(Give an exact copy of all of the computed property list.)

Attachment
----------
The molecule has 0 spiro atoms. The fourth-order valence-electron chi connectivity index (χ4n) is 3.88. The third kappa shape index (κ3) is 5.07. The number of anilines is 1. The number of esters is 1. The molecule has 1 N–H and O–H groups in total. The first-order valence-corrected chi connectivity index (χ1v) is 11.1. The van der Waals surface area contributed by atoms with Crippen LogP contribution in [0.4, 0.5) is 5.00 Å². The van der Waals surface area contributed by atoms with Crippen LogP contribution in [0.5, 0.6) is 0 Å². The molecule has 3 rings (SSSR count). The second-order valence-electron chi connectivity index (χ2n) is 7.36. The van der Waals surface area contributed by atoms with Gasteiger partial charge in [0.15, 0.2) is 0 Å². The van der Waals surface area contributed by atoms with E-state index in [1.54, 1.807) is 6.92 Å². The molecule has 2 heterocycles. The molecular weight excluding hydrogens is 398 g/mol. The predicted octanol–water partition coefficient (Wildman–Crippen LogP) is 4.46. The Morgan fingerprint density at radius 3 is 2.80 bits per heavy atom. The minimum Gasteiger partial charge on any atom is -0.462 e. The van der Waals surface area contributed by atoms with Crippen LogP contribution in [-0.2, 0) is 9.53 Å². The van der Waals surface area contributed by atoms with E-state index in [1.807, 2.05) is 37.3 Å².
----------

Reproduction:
The molecule has 0 spiro atoms. The fourth-order valence-electron chi connectivity index (χ4n) is 3.88. The third kappa shape index (κ3) is 5.07. The number of anilines is 1. The number of esters is 1. The molecule has 1 N–H and O–H groups in total. The first-order valence-corrected chi connectivity index (χ1v) is 11.1. The van der Waals surface area contributed by atoms with Crippen LogP contribution in [0.4, 0.5) is 5.00 Å². The van der Waals surface area contributed by atoms with Crippen LogP contribution in [0.5, 0.6) is 0 Å². The molecule has 3 rings (SSSR count). The second-order valence-electron chi connectivity index (χ2n) is 7.36. The van der Waals surface area contributed by atoms with Gasteiger partial charge in [0.15, 0.2) is 0 Å². The van der Waals surface area contributed by atoms with E-state index in [1.54, 1.807) is 6.92 Å². The molecule has 2 heterocycles. The molecular weight excluding hydrogens is 398 g/mol. The predicted octanol–water partition coefficient (Wildman–Crippen LogP) is 4.46. The Morgan fingerprint density at radius 3 is 2.80 bits per heavy atom. The minimum Gasteiger partial charge on any atom is -0.462 e. The van der Waals surface area contributed by atoms with Crippen LogP contribution in [-0.2, 0) is 9.53 Å². The van der Waals surface area contributed by atoms with E-state index in [1.807, 2.05) is 37.3 Å².